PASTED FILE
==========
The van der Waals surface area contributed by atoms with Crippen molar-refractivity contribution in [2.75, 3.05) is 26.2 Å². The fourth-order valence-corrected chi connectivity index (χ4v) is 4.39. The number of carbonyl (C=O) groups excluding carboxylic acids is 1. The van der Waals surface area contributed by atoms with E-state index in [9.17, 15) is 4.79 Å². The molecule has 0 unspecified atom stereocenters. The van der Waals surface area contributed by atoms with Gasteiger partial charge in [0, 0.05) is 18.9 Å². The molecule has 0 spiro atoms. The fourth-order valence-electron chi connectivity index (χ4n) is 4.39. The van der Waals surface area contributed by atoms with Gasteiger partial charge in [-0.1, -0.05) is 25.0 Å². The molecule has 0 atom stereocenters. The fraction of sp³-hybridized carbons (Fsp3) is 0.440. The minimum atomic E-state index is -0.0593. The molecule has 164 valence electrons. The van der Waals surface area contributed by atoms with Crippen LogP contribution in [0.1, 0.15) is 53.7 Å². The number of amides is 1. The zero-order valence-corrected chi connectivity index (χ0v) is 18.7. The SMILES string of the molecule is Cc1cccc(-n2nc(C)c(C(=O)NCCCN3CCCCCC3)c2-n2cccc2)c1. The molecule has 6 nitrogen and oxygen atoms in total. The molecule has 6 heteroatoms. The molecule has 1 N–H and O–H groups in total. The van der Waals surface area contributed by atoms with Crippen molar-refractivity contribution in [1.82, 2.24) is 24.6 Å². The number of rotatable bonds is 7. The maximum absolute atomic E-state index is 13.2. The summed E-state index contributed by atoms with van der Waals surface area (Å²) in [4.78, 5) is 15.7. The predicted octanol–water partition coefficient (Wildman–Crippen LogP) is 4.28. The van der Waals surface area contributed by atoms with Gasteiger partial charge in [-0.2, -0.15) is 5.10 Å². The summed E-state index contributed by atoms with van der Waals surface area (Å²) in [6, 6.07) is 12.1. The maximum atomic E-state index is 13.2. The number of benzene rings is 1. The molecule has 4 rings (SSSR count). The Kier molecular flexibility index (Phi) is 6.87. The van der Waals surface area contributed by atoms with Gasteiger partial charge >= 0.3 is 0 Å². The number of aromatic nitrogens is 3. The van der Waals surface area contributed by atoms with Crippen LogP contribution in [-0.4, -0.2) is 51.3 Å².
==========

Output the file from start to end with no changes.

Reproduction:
The van der Waals surface area contributed by atoms with Crippen molar-refractivity contribution in [2.75, 3.05) is 26.2 Å². The fourth-order valence-corrected chi connectivity index (χ4v) is 4.39. The number of carbonyl (C=O) groups excluding carboxylic acids is 1. The van der Waals surface area contributed by atoms with E-state index in [9.17, 15) is 4.79 Å². The molecule has 0 unspecified atom stereocenters. The van der Waals surface area contributed by atoms with Gasteiger partial charge in [0, 0.05) is 18.9 Å². The molecule has 0 spiro atoms. The fourth-order valence-electron chi connectivity index (χ4n) is 4.39. The van der Waals surface area contributed by atoms with Gasteiger partial charge in [-0.1, -0.05) is 25.0 Å². The molecule has 0 atom stereocenters. The fraction of sp³-hybridized carbons (Fsp3) is 0.440. The minimum atomic E-state index is -0.0593. The molecule has 164 valence electrons. The van der Waals surface area contributed by atoms with Crippen LogP contribution in [0.1, 0.15) is 53.7 Å². The number of amides is 1. The zero-order valence-corrected chi connectivity index (χ0v) is 18.7. The SMILES string of the molecule is Cc1cccc(-n2nc(C)c(C(=O)NCCCN3CCCCCC3)c2-n2cccc2)c1. The molecule has 6 nitrogen and oxygen atoms in total. The molecule has 6 heteroatoms. The molecule has 1 N–H and O–H groups in total. The van der Waals surface area contributed by atoms with Crippen molar-refractivity contribution in [1.82, 2.24) is 24.6 Å². The number of rotatable bonds is 7. The maximum absolute atomic E-state index is 13.2. The summed E-state index contributed by atoms with van der Waals surface area (Å²) in [4.78, 5) is 15.7. The predicted octanol–water partition coefficient (Wildman–Crippen LogP) is 4.28. The van der Waals surface area contributed by atoms with Gasteiger partial charge in [-0.2, -0.15) is 5.10 Å². The summed E-state index contributed by atoms with van der Waals surface area (Å²) in [6, 6.07) is 12.1. The maximum atomic E-state index is 13.2. The number of benzene rings is 1. The molecule has 4 rings (SSSR count). The Kier molecular flexibility index (Phi) is 6.87. The van der Waals surface area contributed by atoms with Gasteiger partial charge >= 0.3 is 0 Å². The number of aromatic nitrogens is 3. The van der Waals surface area contributed by atoms with Crippen LogP contribution in [-0.4, -0.2) is 51.3 Å².